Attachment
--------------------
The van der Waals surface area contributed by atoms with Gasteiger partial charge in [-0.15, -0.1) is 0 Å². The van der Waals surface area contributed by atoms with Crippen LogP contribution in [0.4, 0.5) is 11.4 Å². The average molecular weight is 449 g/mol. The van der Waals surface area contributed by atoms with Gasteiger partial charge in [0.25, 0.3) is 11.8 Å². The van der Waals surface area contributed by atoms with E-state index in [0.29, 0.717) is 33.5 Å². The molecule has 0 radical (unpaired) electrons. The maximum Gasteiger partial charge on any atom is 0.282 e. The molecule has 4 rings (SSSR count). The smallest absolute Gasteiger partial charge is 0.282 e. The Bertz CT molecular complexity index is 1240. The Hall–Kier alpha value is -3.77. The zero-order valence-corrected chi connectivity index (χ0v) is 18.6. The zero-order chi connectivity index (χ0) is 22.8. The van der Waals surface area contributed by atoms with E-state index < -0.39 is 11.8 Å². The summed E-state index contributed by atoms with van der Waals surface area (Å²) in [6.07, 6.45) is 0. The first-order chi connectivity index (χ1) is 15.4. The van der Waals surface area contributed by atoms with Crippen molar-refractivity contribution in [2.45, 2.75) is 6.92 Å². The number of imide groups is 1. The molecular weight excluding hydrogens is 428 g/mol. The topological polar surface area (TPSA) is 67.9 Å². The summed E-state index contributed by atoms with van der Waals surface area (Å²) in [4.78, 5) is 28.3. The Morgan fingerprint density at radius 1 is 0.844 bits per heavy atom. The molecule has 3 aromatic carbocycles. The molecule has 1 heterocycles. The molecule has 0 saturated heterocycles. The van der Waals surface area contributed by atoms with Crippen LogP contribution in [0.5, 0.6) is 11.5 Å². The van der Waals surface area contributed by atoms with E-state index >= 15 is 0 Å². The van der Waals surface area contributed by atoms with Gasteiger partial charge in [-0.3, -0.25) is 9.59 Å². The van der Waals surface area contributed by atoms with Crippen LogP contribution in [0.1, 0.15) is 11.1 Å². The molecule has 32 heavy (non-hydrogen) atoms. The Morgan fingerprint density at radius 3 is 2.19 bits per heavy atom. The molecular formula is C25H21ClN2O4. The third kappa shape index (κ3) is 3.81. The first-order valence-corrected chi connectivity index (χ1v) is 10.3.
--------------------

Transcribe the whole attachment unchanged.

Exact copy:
The van der Waals surface area contributed by atoms with Gasteiger partial charge in [-0.15, -0.1) is 0 Å². The van der Waals surface area contributed by atoms with Crippen LogP contribution in [0.4, 0.5) is 11.4 Å². The average molecular weight is 449 g/mol. The van der Waals surface area contributed by atoms with Gasteiger partial charge in [0.25, 0.3) is 11.8 Å². The van der Waals surface area contributed by atoms with E-state index in [0.29, 0.717) is 33.5 Å². The molecule has 0 radical (unpaired) electrons. The maximum Gasteiger partial charge on any atom is 0.282 e. The molecule has 4 rings (SSSR count). The smallest absolute Gasteiger partial charge is 0.282 e. The Bertz CT molecular complexity index is 1240. The Hall–Kier alpha value is -3.77. The zero-order valence-corrected chi connectivity index (χ0v) is 18.6. The zero-order chi connectivity index (χ0) is 22.8. The van der Waals surface area contributed by atoms with E-state index < -0.39 is 11.8 Å². The summed E-state index contributed by atoms with van der Waals surface area (Å²) in [6.07, 6.45) is 0. The first-order chi connectivity index (χ1) is 15.4. The van der Waals surface area contributed by atoms with Crippen molar-refractivity contribution in [2.45, 2.75) is 6.92 Å². The number of imide groups is 1. The molecular weight excluding hydrogens is 428 g/mol. The topological polar surface area (TPSA) is 67.9 Å². The summed E-state index contributed by atoms with van der Waals surface area (Å²) in [4.78, 5) is 28.3. The Morgan fingerprint density at radius 1 is 0.844 bits per heavy atom. The molecule has 3 aromatic carbocycles. The molecule has 1 heterocycles. The molecule has 0 saturated heterocycles. The van der Waals surface area contributed by atoms with Crippen LogP contribution in [0.5, 0.6) is 11.5 Å². The van der Waals surface area contributed by atoms with E-state index >= 15 is 0 Å². The van der Waals surface area contributed by atoms with Gasteiger partial charge in [-0.3, -0.25) is 9.59 Å². The van der Waals surface area contributed by atoms with Crippen LogP contribution in [0.1, 0.15) is 11.1 Å². The molecule has 32 heavy (non-hydrogen) atoms. The Morgan fingerprint density at radius 3 is 2.19 bits per heavy atom. The molecular formula is C25H21ClN2O4. The third kappa shape index (κ3) is 3.81. The first-order valence-corrected chi connectivity index (χ1v) is 10.3.